Every now and then, we read in the newspapers or hear from radio and television news reports about grim accidents involving various types of motor vehicles, including buses and big and overloaded cargo trucks along roads in various parts of the country.
The usual reason given by the drivers to traffic investigators as cause of the accident was “lost brakes” and other malfunctioning mechanical parts of the vehicle.
Whenever I read about vehicular accident reports, often accompanied with photos showing dead and injured victims, or houses near the road shoulders rammed and destroyed by cargo trucks driven by apparently reckless or drunken drivers, I am tempted to ask myself the following questions:
–How safety-conscious are the men behind the wheel of the millions of different types of motor vehicles in the country today as far as other motorists, plain pedestrians, and even houses near the roadsides are concerned?
–Do all the truck drivers licensed by the Land Transportation Office (LTO) have the necessary experience, qualifications and capabilities to operate those giant vehicles measuring 20 to 40 feet long, weighing as much as 20 tons and carrying cargo of equal weight or more?
–Are the heavy vehicles they are driving really road-worthy in terms of air and hand brakes, steering mechanism and similar devices?
I have a very valid reason to be very concerned with motor vehicle accidents, whether here in Metropolitan Manila or elsewhere.
About five years ago, a speeding bus from Cubao, Quezon City bound for Norzagaray town in eastern Bulacan via Commonwealth Avenue and Fairview hit a big concrete post marking the boundary of Quezon City and North Caloocan City between Kilometers 23 and 24 along Quirino Highway in Barangays Greater Lagro and Amparo in Novaliches.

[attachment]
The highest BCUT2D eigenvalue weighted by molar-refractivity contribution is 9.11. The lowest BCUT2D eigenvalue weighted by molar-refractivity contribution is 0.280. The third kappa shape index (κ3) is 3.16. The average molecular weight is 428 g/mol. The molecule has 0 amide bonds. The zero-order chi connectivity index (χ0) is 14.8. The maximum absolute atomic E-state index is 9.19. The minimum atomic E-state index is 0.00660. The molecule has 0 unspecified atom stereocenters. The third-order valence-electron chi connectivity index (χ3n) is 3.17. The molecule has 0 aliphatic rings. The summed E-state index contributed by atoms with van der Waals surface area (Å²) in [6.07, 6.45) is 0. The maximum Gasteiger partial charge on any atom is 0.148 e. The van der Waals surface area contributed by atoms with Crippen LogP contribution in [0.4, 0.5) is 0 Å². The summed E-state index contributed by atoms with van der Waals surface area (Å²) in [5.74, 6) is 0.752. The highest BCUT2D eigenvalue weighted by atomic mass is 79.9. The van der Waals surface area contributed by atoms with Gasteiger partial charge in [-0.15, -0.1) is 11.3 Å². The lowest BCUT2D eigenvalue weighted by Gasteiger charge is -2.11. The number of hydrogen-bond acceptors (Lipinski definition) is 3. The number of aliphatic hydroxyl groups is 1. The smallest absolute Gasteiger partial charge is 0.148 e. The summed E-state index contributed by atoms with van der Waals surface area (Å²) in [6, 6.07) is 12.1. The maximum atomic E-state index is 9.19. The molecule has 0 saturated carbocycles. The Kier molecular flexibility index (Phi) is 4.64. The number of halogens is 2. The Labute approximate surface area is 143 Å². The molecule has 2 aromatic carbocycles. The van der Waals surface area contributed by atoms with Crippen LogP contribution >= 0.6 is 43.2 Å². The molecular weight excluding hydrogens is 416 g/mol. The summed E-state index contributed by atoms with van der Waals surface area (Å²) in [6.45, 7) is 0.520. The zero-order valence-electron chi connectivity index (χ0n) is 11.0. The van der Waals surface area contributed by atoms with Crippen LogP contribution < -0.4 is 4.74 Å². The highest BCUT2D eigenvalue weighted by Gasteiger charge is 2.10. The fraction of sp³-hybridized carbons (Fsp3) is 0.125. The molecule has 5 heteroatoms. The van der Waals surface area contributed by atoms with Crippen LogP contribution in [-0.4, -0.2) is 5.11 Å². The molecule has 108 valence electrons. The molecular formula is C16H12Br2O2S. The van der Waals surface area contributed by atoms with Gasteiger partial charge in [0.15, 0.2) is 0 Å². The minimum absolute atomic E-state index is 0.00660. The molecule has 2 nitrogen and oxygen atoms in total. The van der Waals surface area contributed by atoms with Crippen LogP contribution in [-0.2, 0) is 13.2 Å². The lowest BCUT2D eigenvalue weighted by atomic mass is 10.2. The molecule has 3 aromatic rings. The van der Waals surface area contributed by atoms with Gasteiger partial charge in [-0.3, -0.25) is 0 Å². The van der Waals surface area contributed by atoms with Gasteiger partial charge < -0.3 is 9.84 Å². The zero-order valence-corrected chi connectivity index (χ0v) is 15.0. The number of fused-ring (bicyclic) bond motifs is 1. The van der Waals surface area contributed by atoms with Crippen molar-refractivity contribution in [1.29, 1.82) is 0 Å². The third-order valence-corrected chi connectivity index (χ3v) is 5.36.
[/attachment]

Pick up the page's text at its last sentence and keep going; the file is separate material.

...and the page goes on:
More than a dozen passengers and the driver of the bus were killed and several others were injured seriously in that mishap.
Just last month, there were newspaper reports that a bus traveling on the Olongapo-Gapan Road in Central Luzon triggered a multiple vehicular collision in Dinalupihan, Bataan, resulting in the death of three persons and injuries to more than two dozen others.
Much earlier, on May 6, 2004, the 28th birthday of my youngest daughter Christine nearly turned into a tragedy when a wayward cargo truck weighing 20 kilograms and loaded with 400 sacks of animal feeds (about 20 tons) hit and destroyed a portion of our house located along Gen. Luis St. in Barangay Nagkaisang Nayon, Novaliches.
In just a few seconds, the truck demolished like a deck of cards a sizable portion of the house which took us more than four years to complete from 1992 to 1996 through a housing loan from the Government Service Insurance System (GSIS).
Altogether, the damage to the 10-square-meter L. shape wing of the house, including some appliances, school supplies and other movable properties stored in it, was estimated at half a million pesos.
Fortunately, no one among the members of my family was injured. Another daughter of mine, Leilani, and her then two-and-a-half-year-old daughter Lalaine were right in that spot a few seconds before the mishap occurred.
Leilani was putting drinking water for cooling in their refrigerator when she heard a very loud noise caused by what she thought was hard metal slamming against metal in a warehouse on the opposite side of the road in front of our house.
By instinct, she immediately grabbed her daughter by the arm and ran toward safety in the inner portion of the house, just in time before the heavy truck hit the area where the refrigerator was located.